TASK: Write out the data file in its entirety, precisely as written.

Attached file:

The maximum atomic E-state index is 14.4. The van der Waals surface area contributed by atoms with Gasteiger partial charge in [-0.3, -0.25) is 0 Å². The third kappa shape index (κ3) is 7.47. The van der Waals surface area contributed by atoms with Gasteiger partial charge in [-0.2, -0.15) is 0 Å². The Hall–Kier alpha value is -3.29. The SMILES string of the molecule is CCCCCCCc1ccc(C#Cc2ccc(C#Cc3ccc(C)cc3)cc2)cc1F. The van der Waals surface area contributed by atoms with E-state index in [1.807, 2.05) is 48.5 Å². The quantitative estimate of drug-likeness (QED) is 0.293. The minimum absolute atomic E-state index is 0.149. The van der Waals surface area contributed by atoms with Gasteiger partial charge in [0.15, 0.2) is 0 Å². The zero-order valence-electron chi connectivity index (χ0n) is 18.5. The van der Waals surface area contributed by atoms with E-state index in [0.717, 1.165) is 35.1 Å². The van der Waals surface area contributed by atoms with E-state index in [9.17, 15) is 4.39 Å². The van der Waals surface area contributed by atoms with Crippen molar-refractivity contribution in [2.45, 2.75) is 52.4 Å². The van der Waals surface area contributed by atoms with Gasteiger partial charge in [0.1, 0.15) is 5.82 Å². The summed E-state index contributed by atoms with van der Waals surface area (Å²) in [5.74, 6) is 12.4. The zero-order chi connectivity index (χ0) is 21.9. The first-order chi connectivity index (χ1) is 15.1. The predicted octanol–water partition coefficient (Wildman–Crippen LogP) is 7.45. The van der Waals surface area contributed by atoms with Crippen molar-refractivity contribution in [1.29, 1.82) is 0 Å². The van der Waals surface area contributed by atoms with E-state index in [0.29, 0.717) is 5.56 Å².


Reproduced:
The maximum atomic E-state index is 14.4. The van der Waals surface area contributed by atoms with Gasteiger partial charge in [-0.3, -0.25) is 0 Å². The third kappa shape index (κ3) is 7.47. The van der Waals surface area contributed by atoms with Gasteiger partial charge in [-0.2, -0.15) is 0 Å². The Hall–Kier alpha value is -3.29. The SMILES string of the molecule is CCCCCCCc1ccc(C#Cc2ccc(C#Cc3ccc(C)cc3)cc2)cc1F. The van der Waals surface area contributed by atoms with E-state index in [1.807, 2.05) is 48.5 Å². The quantitative estimate of drug-likeness (QED) is 0.293. The minimum absolute atomic E-state index is 0.149. The van der Waals surface area contributed by atoms with Gasteiger partial charge in [0.15, 0.2) is 0 Å². The zero-order valence-electron chi connectivity index (χ0n) is 18.5. The van der Waals surface area contributed by atoms with E-state index in [0.717, 1.165) is 35.1 Å². The van der Waals surface area contributed by atoms with E-state index in [9.17, 15) is 4.39 Å². The van der Waals surface area contributed by atoms with Crippen molar-refractivity contribution in [2.45, 2.75) is 52.4 Å². The van der Waals surface area contributed by atoms with Gasteiger partial charge in [0.1, 0.15) is 5.82 Å². The summed E-state index contributed by atoms with van der Waals surface area (Å²) in [5.74, 6) is 12.4. The zero-order chi connectivity index (χ0) is 21.9. The first-order chi connectivity index (χ1) is 15.1. The predicted octanol–water partition coefficient (Wildman–Crippen LogP) is 7.45. The van der Waals surface area contributed by atoms with Crippen molar-refractivity contribution in [1.29, 1.82) is 0 Å². The van der Waals surface area contributed by atoms with E-state index in [0.29, 0.717) is 5.56 Å².